Individual Tools and Techniques
Making any decision is never easy. It requires an organized thought process and critical thinking at its very finest to achieve the desired results. Decision-making is so complex in nature and there are many tools and techniques to come up with a good decision. After all, different scenarios require different decision-making techniques. For the example below, which the recent question was "Should I accept a project coordinator's position out of state?" the best and most obvious decision-making tool was "PMI".
PMI, which stand for 'Plus/Minus/Implications' is the enhanced version of the old-fashioned 'weighing pros and cons' technique. The "I" can also stand for "Interesting" weighing factors about the question at hand. The difference between simply making a pros and cons list is each pro and con receives a numbered "score", which are added together once the list has been completed. The added benefit of adding a numerical value to each plus and minus is I make the decision regarding what is more important on my list.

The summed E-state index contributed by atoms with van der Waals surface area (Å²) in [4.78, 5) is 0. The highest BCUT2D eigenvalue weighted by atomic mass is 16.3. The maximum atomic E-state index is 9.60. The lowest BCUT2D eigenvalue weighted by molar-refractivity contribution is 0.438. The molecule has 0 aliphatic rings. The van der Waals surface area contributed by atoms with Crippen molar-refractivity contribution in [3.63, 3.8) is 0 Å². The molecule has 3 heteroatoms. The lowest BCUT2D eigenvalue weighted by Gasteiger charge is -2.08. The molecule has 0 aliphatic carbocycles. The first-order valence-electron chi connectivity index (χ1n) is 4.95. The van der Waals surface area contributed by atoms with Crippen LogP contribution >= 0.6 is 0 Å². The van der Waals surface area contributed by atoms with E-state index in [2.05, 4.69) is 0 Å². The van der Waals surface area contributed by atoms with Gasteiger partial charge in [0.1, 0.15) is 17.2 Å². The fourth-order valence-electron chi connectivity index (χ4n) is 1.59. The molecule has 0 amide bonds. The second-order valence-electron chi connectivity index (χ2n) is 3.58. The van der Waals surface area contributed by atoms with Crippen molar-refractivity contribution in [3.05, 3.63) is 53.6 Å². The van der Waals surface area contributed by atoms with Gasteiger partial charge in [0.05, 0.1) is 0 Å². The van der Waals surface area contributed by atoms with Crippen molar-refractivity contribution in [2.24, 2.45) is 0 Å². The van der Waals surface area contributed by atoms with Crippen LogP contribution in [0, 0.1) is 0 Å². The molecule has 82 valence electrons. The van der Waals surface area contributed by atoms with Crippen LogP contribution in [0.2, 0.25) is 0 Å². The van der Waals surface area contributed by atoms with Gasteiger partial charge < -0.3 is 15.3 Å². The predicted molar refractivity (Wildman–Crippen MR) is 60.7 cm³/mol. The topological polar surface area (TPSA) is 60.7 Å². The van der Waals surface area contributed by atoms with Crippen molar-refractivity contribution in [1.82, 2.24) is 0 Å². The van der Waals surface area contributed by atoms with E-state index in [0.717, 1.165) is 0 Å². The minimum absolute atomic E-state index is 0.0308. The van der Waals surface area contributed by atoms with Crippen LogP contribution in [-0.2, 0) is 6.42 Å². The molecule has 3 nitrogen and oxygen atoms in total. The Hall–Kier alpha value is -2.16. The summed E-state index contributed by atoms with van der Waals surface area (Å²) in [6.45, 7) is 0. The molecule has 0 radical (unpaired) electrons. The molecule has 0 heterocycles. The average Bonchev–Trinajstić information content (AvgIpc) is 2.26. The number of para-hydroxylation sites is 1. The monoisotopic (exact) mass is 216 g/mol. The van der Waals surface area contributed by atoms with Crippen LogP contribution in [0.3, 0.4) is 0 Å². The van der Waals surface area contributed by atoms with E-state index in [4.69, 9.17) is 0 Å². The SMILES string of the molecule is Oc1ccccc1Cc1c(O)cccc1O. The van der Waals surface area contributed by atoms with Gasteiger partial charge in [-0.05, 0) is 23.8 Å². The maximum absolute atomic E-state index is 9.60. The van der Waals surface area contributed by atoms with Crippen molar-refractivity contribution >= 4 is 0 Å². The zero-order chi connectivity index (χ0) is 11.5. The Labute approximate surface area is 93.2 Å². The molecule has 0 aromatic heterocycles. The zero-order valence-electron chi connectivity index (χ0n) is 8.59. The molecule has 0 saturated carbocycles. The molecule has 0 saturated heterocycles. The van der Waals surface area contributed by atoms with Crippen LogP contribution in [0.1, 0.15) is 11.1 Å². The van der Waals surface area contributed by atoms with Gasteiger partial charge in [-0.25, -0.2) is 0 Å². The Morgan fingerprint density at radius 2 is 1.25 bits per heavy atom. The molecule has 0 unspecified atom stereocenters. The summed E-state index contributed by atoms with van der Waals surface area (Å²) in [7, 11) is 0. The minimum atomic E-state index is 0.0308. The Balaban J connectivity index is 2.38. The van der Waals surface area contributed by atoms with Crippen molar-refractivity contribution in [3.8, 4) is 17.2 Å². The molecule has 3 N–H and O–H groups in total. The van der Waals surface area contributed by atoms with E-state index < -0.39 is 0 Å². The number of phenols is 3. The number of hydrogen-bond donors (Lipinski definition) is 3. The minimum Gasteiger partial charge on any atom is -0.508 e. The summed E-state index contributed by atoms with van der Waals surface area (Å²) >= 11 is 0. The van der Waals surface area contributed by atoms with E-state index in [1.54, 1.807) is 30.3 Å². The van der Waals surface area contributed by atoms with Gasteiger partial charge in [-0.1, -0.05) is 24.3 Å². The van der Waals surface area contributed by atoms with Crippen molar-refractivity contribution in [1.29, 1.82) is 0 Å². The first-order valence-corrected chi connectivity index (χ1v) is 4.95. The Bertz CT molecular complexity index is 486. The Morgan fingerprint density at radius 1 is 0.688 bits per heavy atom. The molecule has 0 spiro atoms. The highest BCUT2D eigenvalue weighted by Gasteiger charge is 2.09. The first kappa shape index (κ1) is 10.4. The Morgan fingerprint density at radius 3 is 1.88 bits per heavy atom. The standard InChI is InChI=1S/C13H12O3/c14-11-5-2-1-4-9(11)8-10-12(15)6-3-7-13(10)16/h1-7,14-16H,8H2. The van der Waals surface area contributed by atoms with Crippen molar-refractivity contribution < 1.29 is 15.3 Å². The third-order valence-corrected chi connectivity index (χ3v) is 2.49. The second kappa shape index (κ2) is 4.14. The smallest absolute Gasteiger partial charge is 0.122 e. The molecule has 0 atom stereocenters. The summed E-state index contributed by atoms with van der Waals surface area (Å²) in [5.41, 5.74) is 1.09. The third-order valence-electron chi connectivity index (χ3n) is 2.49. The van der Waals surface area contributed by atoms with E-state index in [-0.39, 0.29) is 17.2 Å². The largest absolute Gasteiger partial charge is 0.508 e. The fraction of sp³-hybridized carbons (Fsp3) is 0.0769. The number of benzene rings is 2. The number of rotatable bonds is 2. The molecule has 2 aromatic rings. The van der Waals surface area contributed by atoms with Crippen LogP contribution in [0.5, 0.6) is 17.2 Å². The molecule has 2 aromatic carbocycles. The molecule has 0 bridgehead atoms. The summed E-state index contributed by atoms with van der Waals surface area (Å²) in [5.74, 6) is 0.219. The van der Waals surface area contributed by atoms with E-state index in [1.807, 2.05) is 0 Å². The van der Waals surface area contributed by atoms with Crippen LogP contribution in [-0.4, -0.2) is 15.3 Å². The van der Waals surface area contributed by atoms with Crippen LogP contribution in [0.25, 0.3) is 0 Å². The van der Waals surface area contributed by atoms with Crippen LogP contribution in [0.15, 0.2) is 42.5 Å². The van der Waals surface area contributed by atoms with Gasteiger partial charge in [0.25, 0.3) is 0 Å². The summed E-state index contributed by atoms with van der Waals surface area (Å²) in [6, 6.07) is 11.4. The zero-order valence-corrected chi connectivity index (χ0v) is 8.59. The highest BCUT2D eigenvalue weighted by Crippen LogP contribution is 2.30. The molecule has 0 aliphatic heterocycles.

To use PMI, draw up a table headed up with: 'Plus', 'Minus', and 'Implications'. In the column underneath 'Plus', write down all the positive results of taking the action. Underneath 'Minus', write down all the negative effects [of taking the action]. In the 'Implications' column write down the implications and possible outcomes of taking the action, whether positive or negative" (Manktelow, 2005).
Although an idea may seem like a good one at first, it may not be after considering all of the factors involved in the outcome and consequence. Last year, I had a situation arise where I was considering applying for a project coordinator position in Atlanta, GA. Instead of jumping at the opportunity to apply for the position, I weighed my pros and cons in the...